A Beginners Guide to Eating in Mexico
Even if you eat plenty of Mexican food in the United States the transition to the Spanish menus at Mexican street carts and local restaurants can be daunting. Here is a beginners guide to eating in Mexico and a list of some of the most common things you will see on the menu and what you can expect.
In Mexico, the main meal of the day is lunch and takes place between 1:30 – 4:00 pm. Therefore many restaurants are only open for breakfast and lunch. It is a good time to take advantage of the comida corrida, which is a low price set menu with several courses.
Tacos, quesadillas and even enchiladas are often considered small plates or snacks, and are eaten more often in the mornings and evenings. You should not be surprised to find that there are few to no taco carts in the streets at midday. Please also note that Mexican people often eat dinner late, and so many popular dinner spots do not open before 7:00 pm.
Finally, you will often see plates that are more expensive, such as Carne Asada, or Pork Pibil. You might picture a plate with nothing but meat, but don’t worry, these dishes will not only come with rice and beans, but a huge stack of tortillas, fresh salsas and likely some avocados. Now onto the Mexican food guide:
Huevos (Eggs) – A common Mexican breakfast dish there are many types of Huevos. Some of the most common are Huevos Rancheros – a crispy tortilla with fried eggs (often runny), tomato sauce, refried beans and cheese; Huevos Mexicanos – scrambled with vegetables and often meat, served with refried beans and lots of tortillas; Huevos al Gusto – Eggs made however you like, with whatever you like, and Huevos Motuleños – see picture and description below.
Common Fillings – Before going into the different types of vessels for your meat, here are some of the most common you will encounter – pollo (chicken), pavo (turkey), pescado (fish, unfried unless called ‘Baja’), chorizo (spicy, oily mexican ground sausage), carne asada (grilled steak), carnitas (stewed pork which is often charred), al pastor (pork thinly sliced and cooked on a spit like gyro meat, often served with pineapple), barbacoa (beef or goat, usually the head, cheek or other fatty pieces – has a strong gamey flavor).
Toppings – every establishment has their own specialties, but onions, cilantro, chopped tomatoes, refried beans, lettuce, cabbage and avocados are the most common. Many places will also top with crumbled queso cheese, crema (a thin tangy sour cream) or both. You may be asked ‘con crema o queso?’ – ‘with cream or cheese?’ If you are lucky, you might also get some bright pink pickled onions.
Salsas – Each establishment has their own specialties but the most common you will find are roja (deep red and smoky, usually less spicy but not always), verde (green, tangy and often fiercely spicy), pico (coarsely chopped tomato, onion, hot pepper, lime), chopped onions in vinegar or lime, chopped onions with peppers in vinegar or lime, and chopped peppers in vinegar (these ones can be killer hot).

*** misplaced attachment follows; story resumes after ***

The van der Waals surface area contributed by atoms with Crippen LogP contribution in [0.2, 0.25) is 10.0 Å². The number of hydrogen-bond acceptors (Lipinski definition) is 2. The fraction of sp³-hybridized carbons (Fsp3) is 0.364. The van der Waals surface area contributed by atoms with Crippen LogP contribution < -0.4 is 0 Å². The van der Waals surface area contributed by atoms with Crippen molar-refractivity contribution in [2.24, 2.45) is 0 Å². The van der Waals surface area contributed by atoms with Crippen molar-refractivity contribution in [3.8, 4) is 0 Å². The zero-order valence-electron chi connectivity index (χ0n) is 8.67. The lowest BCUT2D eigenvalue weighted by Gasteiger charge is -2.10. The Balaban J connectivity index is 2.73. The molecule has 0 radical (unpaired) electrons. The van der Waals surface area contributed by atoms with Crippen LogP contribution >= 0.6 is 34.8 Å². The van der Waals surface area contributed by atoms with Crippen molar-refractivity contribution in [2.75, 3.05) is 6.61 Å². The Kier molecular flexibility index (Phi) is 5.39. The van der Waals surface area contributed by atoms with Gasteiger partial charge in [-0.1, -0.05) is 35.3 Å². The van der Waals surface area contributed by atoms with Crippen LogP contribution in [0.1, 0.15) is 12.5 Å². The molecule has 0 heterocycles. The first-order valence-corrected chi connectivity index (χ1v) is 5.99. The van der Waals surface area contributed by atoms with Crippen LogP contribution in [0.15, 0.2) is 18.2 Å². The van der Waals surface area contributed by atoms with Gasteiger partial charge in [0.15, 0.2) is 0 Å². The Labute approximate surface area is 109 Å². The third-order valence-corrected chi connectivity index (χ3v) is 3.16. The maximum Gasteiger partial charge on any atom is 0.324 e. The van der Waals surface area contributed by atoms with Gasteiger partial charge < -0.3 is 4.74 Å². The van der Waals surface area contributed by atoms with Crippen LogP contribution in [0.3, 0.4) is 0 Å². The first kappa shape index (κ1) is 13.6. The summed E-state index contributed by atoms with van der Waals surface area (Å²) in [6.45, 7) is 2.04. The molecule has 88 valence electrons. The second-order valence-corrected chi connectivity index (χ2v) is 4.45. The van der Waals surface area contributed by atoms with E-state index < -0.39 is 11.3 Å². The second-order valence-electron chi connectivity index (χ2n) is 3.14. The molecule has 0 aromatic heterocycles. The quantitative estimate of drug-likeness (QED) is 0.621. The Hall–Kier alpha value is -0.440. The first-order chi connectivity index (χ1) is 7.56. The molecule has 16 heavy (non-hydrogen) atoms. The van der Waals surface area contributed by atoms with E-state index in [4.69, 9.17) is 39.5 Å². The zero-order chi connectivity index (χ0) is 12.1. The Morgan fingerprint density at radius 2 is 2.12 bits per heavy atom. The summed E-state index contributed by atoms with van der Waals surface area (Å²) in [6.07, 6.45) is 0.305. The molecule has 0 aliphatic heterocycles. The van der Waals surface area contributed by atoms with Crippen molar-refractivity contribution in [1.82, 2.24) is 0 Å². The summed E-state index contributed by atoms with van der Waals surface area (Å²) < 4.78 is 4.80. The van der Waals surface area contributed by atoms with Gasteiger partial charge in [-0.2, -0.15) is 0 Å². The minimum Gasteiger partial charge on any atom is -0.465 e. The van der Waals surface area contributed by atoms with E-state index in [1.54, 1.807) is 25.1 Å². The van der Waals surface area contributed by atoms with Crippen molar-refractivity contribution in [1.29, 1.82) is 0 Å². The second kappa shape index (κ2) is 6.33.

Tacos – almost always a soft corn shell, double wrapped. They are smaller than you would think, and 3-4 are necessary for a decent meal.
Tostada – A crispy corn shell like an American taco, but flat, topped with meat of your choice and assorted toppings.
Salbute – A crispy fried tortilla cooked in a way that it puffs up, topped with meat of your choice and assorted toppings.
Panucho – Just like a salbute, except it is slit and stuffed with refried beans before topping.
Quesadillas – Can be a corn or flour tortilla, always containing queso and the toppings of your choice. There is usually also the option for jamon (ham) which is similar to the American sliced deli meat.
Enchiladas – Can be a corn or flour shell, usually considered a snack even though an order will contain 3 – 4. You will be asked if you want roja or verde (see sauces above) although others like mole are sometimes available.
Flautas / taquitos / tacos dorados – These are all basically the same, either corn or sometimes flour tortilla, rolled into a tube shape with your choice of filling and then deep fried until crispy. Usually topped with lettuce, crema and other diced veggies.
Empanadas – A thick flour of corn or wheat which is stuffed, sealed and deep fried. A very heavy dish, especially since it is often topped with crema.
Huraraches – Like a taco, but with a thicker, oblong dough which is usually pan fried in oil, then topped with your choice of meat and assorted vegetables.
Tamales – One of the most ancient foods that is still eaten to this day. Masa corn flour (often mixed with lard) is stuffed with your choice of filling and then steamed, traditionally in corn husks although in the Yucatan they often prefer banana leaves. These are filling and cheap, and a good late night snack after a few drinks. Topped with a mild red salsa.
Chili relleno – A mild poblano pepper stuffed with cheese, battered and fried. Usually though not always vegetarian.
Torta – Your choice of meat with assorted veggies and sauces, served on bread. The varieties are countless.
Ceviche – Raw seafood which is ‘cooked’ in acidic lime juice and tossed with diced tomato, onion and pepper. Choices usually include fish, shrimp, octopus / squid, or mixed.
While this list is by no means extensive, it will be a great way to get you started through your first few weeks in Mexico. Good luck and happy eating!